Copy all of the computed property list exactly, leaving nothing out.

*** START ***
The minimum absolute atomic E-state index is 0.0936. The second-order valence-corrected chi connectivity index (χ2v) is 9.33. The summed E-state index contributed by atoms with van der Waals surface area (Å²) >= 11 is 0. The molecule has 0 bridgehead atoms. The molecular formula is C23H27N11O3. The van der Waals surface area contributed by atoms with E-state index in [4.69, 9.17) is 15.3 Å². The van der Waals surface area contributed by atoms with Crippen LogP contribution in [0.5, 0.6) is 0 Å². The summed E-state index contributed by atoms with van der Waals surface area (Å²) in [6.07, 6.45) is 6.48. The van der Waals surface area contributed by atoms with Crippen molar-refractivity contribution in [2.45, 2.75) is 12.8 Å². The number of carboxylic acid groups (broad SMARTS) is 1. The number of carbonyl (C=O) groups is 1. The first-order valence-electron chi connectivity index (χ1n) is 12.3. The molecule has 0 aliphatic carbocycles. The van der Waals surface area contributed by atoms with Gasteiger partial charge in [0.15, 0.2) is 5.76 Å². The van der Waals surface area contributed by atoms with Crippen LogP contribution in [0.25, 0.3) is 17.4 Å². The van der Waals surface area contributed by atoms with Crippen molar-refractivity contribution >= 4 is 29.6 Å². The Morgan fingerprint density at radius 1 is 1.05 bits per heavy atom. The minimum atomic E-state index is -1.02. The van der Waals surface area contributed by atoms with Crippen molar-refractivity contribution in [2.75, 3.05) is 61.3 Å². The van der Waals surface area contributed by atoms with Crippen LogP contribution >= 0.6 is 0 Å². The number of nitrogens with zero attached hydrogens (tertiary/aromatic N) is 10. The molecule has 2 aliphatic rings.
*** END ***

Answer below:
The minimum absolute atomic E-state index is 0.0936. The second-order valence-corrected chi connectivity index (χ2v) is 9.33. The summed E-state index contributed by atoms with van der Waals surface area (Å²) >= 11 is 0. The molecule has 0 bridgehead atoms. The molecular formula is C23H27N11O3. The van der Waals surface area contributed by atoms with E-state index in [4.69, 9.17) is 15.3 Å². The van der Waals surface area contributed by atoms with Crippen LogP contribution in [0.5, 0.6) is 0 Å². The summed E-state index contributed by atoms with van der Waals surface area (Å²) in [6.07, 6.45) is 6.48. The van der Waals surface area contributed by atoms with Crippen molar-refractivity contribution in [2.45, 2.75) is 12.8 Å². The number of carboxylic acid groups (broad SMARTS) is 1. The number of carbonyl (C=O) groups is 1. The first-order valence-electron chi connectivity index (χ1n) is 12.3. The molecule has 0 aliphatic carbocycles. The van der Waals surface area contributed by atoms with Gasteiger partial charge in [0.15, 0.2) is 5.76 Å². The van der Waals surface area contributed by atoms with Crippen LogP contribution in [0.25, 0.3) is 17.4 Å². The van der Waals surface area contributed by atoms with Crippen molar-refractivity contribution >= 4 is 29.6 Å². The Morgan fingerprint density at radius 1 is 1.05 bits per heavy atom. The minimum atomic E-state index is -1.02. The van der Waals surface area contributed by atoms with Crippen molar-refractivity contribution in [2.75, 3.05) is 61.3 Å². The van der Waals surface area contributed by atoms with Crippen LogP contribution >= 0.6 is 0 Å². The number of nitrogens with zero attached hydrogens (tertiary/aromatic N) is 10. The molecule has 2 aliphatic rings.